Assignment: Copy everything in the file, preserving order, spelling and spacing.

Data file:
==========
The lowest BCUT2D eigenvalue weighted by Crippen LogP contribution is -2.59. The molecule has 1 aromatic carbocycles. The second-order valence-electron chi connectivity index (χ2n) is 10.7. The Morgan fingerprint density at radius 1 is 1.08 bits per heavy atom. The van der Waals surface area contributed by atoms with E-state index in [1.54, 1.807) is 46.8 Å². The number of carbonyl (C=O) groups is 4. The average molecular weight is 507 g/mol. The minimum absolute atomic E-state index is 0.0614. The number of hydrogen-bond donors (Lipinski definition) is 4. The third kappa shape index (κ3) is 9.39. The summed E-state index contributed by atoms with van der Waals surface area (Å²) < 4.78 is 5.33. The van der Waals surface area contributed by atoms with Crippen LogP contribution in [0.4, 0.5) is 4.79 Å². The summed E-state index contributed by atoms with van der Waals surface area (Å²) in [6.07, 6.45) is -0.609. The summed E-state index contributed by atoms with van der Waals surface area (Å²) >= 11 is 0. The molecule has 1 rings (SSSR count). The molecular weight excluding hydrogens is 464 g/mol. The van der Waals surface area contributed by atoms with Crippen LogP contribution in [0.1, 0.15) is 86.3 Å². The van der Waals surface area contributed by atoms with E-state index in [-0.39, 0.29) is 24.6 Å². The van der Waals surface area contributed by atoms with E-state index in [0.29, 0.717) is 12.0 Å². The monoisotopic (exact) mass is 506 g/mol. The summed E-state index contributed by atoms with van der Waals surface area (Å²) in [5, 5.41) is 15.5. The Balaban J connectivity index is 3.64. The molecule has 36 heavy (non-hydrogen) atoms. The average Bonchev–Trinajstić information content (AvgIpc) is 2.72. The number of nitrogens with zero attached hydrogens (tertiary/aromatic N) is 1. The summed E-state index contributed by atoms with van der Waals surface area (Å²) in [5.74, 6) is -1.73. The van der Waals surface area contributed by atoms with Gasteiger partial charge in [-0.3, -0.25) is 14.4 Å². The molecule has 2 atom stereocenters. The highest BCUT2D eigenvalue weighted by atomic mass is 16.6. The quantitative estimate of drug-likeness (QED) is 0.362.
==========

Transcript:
The lowest BCUT2D eigenvalue weighted by Crippen LogP contribution is -2.59. The molecule has 1 aromatic carbocycles. The second-order valence-electron chi connectivity index (χ2n) is 10.7. The Morgan fingerprint density at radius 1 is 1.08 bits per heavy atom. The van der Waals surface area contributed by atoms with E-state index in [1.54, 1.807) is 46.8 Å². The number of carbonyl (C=O) groups is 4. The average molecular weight is 507 g/mol. The minimum absolute atomic E-state index is 0.0614. The number of hydrogen-bond donors (Lipinski definition) is 4. The third kappa shape index (κ3) is 9.39. The summed E-state index contributed by atoms with van der Waals surface area (Å²) < 4.78 is 5.33. The van der Waals surface area contributed by atoms with Crippen LogP contribution in [0.4, 0.5) is 4.79 Å². The summed E-state index contributed by atoms with van der Waals surface area (Å²) in [6.07, 6.45) is -0.609. The summed E-state index contributed by atoms with van der Waals surface area (Å²) >= 11 is 0. The molecule has 1 rings (SSSR count). The molecular weight excluding hydrogens is 464 g/mol. The van der Waals surface area contributed by atoms with Crippen LogP contribution in [0.1, 0.15) is 86.3 Å². The van der Waals surface area contributed by atoms with E-state index in [-0.39, 0.29) is 24.6 Å². The van der Waals surface area contributed by atoms with E-state index in [0.29, 0.717) is 12.0 Å². The monoisotopic (exact) mass is 506 g/mol. The summed E-state index contributed by atoms with van der Waals surface area (Å²) in [5, 5.41) is 15.5. The Balaban J connectivity index is 3.64. The molecule has 36 heavy (non-hydrogen) atoms. The average Bonchev–Trinajstić information content (AvgIpc) is 2.72. The number of nitrogens with zero attached hydrogens (tertiary/aromatic N) is 1. The summed E-state index contributed by atoms with van der Waals surface area (Å²) in [5.74, 6) is -1.73. The van der Waals surface area contributed by atoms with Gasteiger partial charge in [-0.3, -0.25) is 14.4 Å². The molecule has 2 atom stereocenters. The highest BCUT2D eigenvalue weighted by atomic mass is 16.6. The quantitative estimate of drug-likeness (QED) is 0.362.